Niacin, a B vitamin that raises "good" cholesterol, has failed to benefit heart disease patients when taken in tandem with a statin drug that lowers "bad" cholesterol, according to drug maker Merck.
Patients taking the niacin-statin combo had no fewer heart attacks, strokes or artery-clearing procedures than those taking simvistatin alone, the company said Thursday. And it may have caused serious harm to some of the 25,000 patients in Europe and China involved in the study.
The large niacin-plus-simvistatin study may have far-reaching implications, since millions of people take niacin every day on their doctors' belief that it will prevent heart attacks and strokes.
Dr. Steven Nissen of Cleveland Clinic says in an email to Shots that "phones will ring off the hook in cardiology practices throughout America" because of the news.
The company didn't specify the nature or magnitude of the harmful effect, but a study last year suggested that patients taking niacin plus simvistatin had a slightly higher risk of strokes. That study, called AIM-HIGH, was stopped early because it showed no benefit either.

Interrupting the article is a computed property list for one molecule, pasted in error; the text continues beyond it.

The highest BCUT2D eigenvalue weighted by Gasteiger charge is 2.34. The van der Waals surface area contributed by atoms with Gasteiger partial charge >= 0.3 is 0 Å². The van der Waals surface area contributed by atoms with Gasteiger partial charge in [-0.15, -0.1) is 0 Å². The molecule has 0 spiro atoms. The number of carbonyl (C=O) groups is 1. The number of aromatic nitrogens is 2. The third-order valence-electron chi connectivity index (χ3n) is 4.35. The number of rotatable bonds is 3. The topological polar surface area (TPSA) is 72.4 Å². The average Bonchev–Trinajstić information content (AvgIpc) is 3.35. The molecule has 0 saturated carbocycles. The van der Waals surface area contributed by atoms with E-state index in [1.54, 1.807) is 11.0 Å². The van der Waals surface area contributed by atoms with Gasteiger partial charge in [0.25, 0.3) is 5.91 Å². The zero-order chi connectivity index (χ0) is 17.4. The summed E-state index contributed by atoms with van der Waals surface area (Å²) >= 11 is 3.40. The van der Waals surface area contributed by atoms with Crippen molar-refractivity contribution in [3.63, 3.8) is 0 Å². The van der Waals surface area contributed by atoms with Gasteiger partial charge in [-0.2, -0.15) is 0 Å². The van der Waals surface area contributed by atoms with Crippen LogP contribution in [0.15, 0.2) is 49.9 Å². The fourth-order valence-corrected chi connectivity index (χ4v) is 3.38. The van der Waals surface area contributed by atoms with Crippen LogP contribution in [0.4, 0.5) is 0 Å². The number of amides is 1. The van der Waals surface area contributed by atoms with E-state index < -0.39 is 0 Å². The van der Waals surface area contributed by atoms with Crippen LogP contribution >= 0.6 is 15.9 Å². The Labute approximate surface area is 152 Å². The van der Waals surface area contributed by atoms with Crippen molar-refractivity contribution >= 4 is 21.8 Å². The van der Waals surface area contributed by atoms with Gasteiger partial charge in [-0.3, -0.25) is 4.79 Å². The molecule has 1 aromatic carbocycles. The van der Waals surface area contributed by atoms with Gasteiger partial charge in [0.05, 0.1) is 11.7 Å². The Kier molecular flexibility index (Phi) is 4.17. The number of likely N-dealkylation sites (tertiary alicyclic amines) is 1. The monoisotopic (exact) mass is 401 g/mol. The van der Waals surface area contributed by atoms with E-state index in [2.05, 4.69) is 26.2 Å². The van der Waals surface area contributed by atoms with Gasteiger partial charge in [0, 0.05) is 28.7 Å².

Merck says it has abandoned its plan to seek Food and Drug Administration approval of its niacin drug, called Tredaptive. The drug is already licensed in 70 countries. The FDA earlier declined to approve it until it got the results of the just-completed study.
Nissen says he frequently prescribes niacin to patients who have low HDL. "I won't start new patients" on it, he tells Shots, but he won't tell patients on niacin to stop taking it until he has a chance to review Merck's published study, which presumably won't be out for some months.
Nissen has been a proponent of finding drugs that raise HDL, which stands for high-density lipoprotein. For years the dogma has been that HDL scavenges harmful LDL, or low-density lipoprotein, from the bloodstream so it can be excreted in bile. Therefore, raising HDL should be a good thing.
But other recent studies besides the new Merck data have called this into question. The HDL-raisers torcetrapid and dalcetrapib failed to show benefit. And a large study earlier this year found that people who are genetically predisposed to have higher HDL levels have no less heart disease than those with genes that yield somewhat lower levels.
Nissen says he's "unwilling to abandon" the hypothesis that raising HDL lowers heart disease. "Nevertheless," he acknowledges, "this is a serious blow to the theory."
The Cleveland researcher thinks that using drugs to raise HDL involves complicated mysteries about very different effects from different medications.
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